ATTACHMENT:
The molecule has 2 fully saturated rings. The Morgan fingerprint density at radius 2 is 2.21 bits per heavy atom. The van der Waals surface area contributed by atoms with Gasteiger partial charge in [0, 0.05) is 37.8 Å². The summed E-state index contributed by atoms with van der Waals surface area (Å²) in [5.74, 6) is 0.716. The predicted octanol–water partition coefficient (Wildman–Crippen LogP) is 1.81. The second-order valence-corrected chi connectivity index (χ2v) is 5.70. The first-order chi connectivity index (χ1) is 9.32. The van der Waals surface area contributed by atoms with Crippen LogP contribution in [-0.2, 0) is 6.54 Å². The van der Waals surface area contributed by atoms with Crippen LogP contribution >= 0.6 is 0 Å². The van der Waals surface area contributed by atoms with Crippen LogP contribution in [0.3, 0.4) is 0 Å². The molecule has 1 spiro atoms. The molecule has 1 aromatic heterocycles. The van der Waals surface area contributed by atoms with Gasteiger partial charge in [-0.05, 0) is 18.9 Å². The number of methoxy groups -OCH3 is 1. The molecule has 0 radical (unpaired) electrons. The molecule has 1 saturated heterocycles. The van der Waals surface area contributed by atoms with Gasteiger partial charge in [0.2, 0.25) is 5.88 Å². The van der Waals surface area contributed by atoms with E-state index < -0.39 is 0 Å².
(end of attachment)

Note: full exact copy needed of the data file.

The molecule has 2 fully saturated rings. The Morgan fingerprint density at radius 2 is 2.21 bits per heavy atom. The van der Waals surface area contributed by atoms with Gasteiger partial charge in [0, 0.05) is 37.8 Å². The summed E-state index contributed by atoms with van der Waals surface area (Å²) in [5.74, 6) is 0.716. The predicted octanol–water partition coefficient (Wildman–Crippen LogP) is 1.81. The second-order valence-corrected chi connectivity index (χ2v) is 5.70. The first-order chi connectivity index (χ1) is 9.32. The van der Waals surface area contributed by atoms with Crippen LogP contribution in [-0.2, 0) is 6.54 Å². The van der Waals surface area contributed by atoms with Crippen LogP contribution >= 0.6 is 0 Å². The van der Waals surface area contributed by atoms with Crippen LogP contribution in [0.3, 0.4) is 0 Å². The molecule has 1 spiro atoms. The molecule has 1 aromatic heterocycles. The van der Waals surface area contributed by atoms with Gasteiger partial charge in [-0.05, 0) is 18.9 Å². The number of methoxy groups -OCH3 is 1. The molecule has 0 radical (unpaired) electrons. The molecule has 1 saturated heterocycles. The van der Waals surface area contributed by atoms with Gasteiger partial charge in [0.2, 0.25) is 5.88 Å². The van der Waals surface area contributed by atoms with E-state index < -0.39 is 0 Å².